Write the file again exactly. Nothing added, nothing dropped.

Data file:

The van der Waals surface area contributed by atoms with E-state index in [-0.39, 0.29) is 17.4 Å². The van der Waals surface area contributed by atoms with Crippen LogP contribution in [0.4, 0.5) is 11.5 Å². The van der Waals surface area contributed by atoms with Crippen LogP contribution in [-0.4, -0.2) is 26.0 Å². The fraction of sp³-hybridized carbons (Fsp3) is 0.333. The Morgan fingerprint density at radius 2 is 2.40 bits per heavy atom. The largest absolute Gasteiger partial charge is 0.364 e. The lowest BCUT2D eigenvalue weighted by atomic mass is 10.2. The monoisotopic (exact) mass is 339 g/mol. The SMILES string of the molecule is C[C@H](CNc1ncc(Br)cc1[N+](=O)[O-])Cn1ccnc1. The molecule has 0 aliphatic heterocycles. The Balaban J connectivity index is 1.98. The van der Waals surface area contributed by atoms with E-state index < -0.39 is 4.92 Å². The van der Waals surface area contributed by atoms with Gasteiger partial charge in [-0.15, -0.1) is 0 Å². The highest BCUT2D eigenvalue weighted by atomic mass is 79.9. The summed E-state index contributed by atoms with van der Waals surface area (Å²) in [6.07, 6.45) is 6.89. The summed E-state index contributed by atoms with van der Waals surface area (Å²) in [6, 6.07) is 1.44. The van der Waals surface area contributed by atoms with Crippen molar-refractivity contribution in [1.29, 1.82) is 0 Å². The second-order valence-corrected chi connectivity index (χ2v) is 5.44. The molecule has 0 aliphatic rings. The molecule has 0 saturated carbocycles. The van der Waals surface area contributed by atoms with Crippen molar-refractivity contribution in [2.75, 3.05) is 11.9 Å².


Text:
The van der Waals surface area contributed by atoms with E-state index in [-0.39, 0.29) is 17.4 Å². The van der Waals surface area contributed by atoms with Crippen LogP contribution in [0.4, 0.5) is 11.5 Å². The van der Waals surface area contributed by atoms with Crippen LogP contribution in [-0.4, -0.2) is 26.0 Å². The fraction of sp³-hybridized carbons (Fsp3) is 0.333. The Morgan fingerprint density at radius 2 is 2.40 bits per heavy atom. The largest absolute Gasteiger partial charge is 0.364 e. The lowest BCUT2D eigenvalue weighted by atomic mass is 10.2. The monoisotopic (exact) mass is 339 g/mol. The SMILES string of the molecule is C[C@H](CNc1ncc(Br)cc1[N+](=O)[O-])Cn1ccnc1. The molecule has 0 aliphatic heterocycles. The Balaban J connectivity index is 1.98. The van der Waals surface area contributed by atoms with E-state index < -0.39 is 4.92 Å². The van der Waals surface area contributed by atoms with Gasteiger partial charge in [-0.15, -0.1) is 0 Å². The highest BCUT2D eigenvalue weighted by atomic mass is 79.9. The summed E-state index contributed by atoms with van der Waals surface area (Å²) in [6.07, 6.45) is 6.89. The summed E-state index contributed by atoms with van der Waals surface area (Å²) in [6, 6.07) is 1.44. The van der Waals surface area contributed by atoms with Crippen molar-refractivity contribution in [1.29, 1.82) is 0 Å². The second-order valence-corrected chi connectivity index (χ2v) is 5.44. The molecule has 0 aliphatic rings. The molecule has 0 saturated carbocycles. The van der Waals surface area contributed by atoms with Crippen molar-refractivity contribution in [2.75, 3.05) is 11.9 Å².